Arrest may happen in several ways; you may be arrested at the scene of the alleged crime, you may be served with a warrant after an alleged crime occurs, you may be contacted and requested to turn yourself in or you may be issued a citation with a court date. In any of most of these instances you will go through the formal procedure of an arrest and then will have a pre-trial bond set. This bond can be as simple as a written promise to appear or can be an amount of money so high that it requires a person to place property as collateral to ensure your appearance at court. If you are placed under a bond that you cannot make; have someone consult an attorney to request a bond motion on your behalf.
Before Your First Court Date
Don't discuss the charges with anyone. It may be very difficult to do as curious friends and family members will want to know what happened. It is important not to discuss the charges because anyone to whom you make a statement could be called as a witness against you. Consult an attorney to determine what the potential defenses for your charges are and what could be the potential punishment.
First Court Date
On this day you will be asked to either sign a Waiver of Appointed Counsel or apply for a court appointed attorney. Once you have done that a Judge should inform you of the potential sentence that could be imposed against you for your charge and generally a new court date is set. In some cases charges may be handled on your first court date, but rarely is that the case.
Other Court Dates
After your initial court date you and your attorney should have an idea of how to proceed on your case. If you have a clean record your attorney may negotiate a deferred prosecution that will allow dismissal of the charges is you meet certain conditions. If you are not eligible for a deferment the District Attorney may extend a plea offer in your case. This offer can be to the original charge or a lesser charge and may contain conditions such as payment of costs or probation instead of jail time. After discussing the offer with your attorney you may choose to accept the offer or decline the offer and have a trial.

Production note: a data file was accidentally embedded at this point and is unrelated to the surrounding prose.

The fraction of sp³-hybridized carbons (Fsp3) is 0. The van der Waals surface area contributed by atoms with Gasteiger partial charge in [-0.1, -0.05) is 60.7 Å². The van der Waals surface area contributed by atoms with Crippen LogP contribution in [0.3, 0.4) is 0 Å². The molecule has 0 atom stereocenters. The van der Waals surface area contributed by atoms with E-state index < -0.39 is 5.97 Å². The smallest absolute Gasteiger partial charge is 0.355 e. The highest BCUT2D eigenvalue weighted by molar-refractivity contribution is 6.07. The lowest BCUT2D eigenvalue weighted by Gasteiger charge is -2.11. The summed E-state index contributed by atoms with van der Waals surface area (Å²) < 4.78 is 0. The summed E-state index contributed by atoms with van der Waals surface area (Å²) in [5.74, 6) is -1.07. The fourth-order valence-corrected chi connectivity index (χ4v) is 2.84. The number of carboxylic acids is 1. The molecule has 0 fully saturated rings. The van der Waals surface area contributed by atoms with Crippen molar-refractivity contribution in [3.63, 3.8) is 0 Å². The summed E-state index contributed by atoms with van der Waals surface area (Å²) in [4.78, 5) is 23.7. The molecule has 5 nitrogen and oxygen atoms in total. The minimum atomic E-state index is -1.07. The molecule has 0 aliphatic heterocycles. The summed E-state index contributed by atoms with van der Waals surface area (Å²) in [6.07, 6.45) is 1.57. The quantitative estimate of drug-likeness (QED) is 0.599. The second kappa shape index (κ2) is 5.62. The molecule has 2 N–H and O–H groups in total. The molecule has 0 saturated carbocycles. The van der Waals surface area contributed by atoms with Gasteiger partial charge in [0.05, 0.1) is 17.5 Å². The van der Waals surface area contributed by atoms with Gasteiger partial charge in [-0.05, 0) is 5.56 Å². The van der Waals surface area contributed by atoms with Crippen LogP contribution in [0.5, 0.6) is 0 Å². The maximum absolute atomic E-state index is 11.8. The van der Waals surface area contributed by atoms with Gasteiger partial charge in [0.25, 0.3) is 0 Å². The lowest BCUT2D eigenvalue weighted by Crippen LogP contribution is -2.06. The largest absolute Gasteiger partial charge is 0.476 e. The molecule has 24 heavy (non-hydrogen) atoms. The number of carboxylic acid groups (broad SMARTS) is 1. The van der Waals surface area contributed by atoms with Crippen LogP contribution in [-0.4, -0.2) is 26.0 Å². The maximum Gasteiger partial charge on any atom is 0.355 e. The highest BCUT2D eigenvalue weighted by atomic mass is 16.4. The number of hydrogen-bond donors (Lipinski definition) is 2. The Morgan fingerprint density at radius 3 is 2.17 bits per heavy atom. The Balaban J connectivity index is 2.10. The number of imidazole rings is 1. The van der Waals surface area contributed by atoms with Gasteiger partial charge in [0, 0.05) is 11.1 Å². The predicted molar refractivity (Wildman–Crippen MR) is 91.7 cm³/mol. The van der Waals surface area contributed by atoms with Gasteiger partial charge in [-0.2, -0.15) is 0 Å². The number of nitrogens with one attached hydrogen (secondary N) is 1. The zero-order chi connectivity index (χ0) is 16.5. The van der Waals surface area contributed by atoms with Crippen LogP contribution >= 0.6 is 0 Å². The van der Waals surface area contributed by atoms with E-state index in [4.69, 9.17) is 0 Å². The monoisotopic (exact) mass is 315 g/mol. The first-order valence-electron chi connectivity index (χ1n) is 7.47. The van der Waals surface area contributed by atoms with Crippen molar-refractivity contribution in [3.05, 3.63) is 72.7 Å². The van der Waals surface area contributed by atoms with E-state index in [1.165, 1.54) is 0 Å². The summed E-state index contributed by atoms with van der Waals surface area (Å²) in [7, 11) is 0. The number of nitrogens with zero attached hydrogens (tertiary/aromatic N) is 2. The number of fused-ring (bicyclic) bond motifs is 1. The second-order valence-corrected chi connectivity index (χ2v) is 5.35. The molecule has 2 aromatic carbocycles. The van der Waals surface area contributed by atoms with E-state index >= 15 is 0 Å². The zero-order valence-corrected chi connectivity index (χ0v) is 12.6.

If you have been charged with a Misdemeanor you will have a trial in District Court. District Court trials are not in front of a jury. The judge acts as the fact finder/jury in District Court trials. Most trials in District Court last 30 minutes or less and have fewer than 4 witnesses. The District Attorney will present evidence (usually the testimony of the officer who charged you or the testimony of the "victim" who swore out the warrant to the magistrate). After the state presents their evidence your attorney will present evidence. This can be testimony from witness you may have to the incident or you as the accused may testify. Discuss with your attorney the potential problems that can arise if you testify in your own defense.
If you have been charged with a Felony offense your trail will be in Superior Court. In Superior Court you will have a trial by jury and often times these trials may last several days.
Once you have entered a plea or have been found guilty the judge will enter a sentence and judgment. At this time the judge will enter conditions ranging from a fine to jail time. The judge will outline all of the requirements that must be met to comply with the judgment. Take time after sentencing to discuss with your attorney all of the conditions imposed by the judge.
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